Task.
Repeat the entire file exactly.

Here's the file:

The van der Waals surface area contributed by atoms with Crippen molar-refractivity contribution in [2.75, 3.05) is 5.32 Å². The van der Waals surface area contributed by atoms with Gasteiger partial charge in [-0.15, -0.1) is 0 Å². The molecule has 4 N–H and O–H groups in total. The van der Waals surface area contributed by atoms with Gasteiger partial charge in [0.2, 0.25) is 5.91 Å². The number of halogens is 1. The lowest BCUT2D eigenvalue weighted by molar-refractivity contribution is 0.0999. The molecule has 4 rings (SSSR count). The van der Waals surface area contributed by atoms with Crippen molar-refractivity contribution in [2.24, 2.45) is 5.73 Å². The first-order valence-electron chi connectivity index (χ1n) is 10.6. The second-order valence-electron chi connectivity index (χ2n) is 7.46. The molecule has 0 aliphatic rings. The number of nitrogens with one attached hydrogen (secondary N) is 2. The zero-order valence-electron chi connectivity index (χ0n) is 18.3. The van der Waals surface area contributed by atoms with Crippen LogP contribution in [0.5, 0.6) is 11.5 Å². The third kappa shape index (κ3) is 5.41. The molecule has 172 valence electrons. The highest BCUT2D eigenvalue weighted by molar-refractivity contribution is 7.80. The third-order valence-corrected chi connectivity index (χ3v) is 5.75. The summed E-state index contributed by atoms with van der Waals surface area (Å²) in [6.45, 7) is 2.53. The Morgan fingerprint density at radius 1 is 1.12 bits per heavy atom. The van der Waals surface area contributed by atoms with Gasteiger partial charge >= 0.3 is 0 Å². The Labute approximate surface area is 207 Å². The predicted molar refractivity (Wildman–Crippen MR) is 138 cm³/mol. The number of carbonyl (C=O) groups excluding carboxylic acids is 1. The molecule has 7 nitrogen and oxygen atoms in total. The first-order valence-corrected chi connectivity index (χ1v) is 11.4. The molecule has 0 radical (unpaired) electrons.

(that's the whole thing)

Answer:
The van der Waals surface area contributed by atoms with Crippen molar-refractivity contribution in [2.75, 3.05) is 5.32 Å². The van der Waals surface area contributed by atoms with Gasteiger partial charge in [-0.15, -0.1) is 0 Å². The molecule has 4 N–H and O–H groups in total. The van der Waals surface area contributed by atoms with Gasteiger partial charge in [0.2, 0.25) is 5.91 Å². The number of halogens is 1. The lowest BCUT2D eigenvalue weighted by molar-refractivity contribution is 0.0999. The molecule has 4 rings (SSSR count). The van der Waals surface area contributed by atoms with Crippen molar-refractivity contribution in [2.24, 2.45) is 5.73 Å². The first-order valence-electron chi connectivity index (χ1n) is 10.6. The second-order valence-electron chi connectivity index (χ2n) is 7.46. The molecule has 0 aliphatic rings. The number of nitrogens with one attached hydrogen (secondary N) is 2. The zero-order valence-electron chi connectivity index (χ0n) is 18.3. The van der Waals surface area contributed by atoms with Crippen LogP contribution in [0.5, 0.6) is 11.5 Å². The third kappa shape index (κ3) is 5.41. The molecule has 172 valence electrons. The highest BCUT2D eigenvalue weighted by molar-refractivity contribution is 7.80. The third-order valence-corrected chi connectivity index (χ3v) is 5.75. The summed E-state index contributed by atoms with van der Waals surface area (Å²) in [6.45, 7) is 2.53. The Morgan fingerprint density at radius 1 is 1.12 bits per heavy atom. The van der Waals surface area contributed by atoms with Gasteiger partial charge >= 0.3 is 0 Å². The Labute approximate surface area is 207 Å². The predicted molar refractivity (Wildman–Crippen MR) is 138 cm³/mol. The number of carbonyl (C=O) groups excluding carboxylic acids is 1. The molecule has 7 nitrogen and oxygen atoms in total. The first-order valence-corrected chi connectivity index (χ1v) is 11.4. The molecule has 0 radical (unpaired) electrons.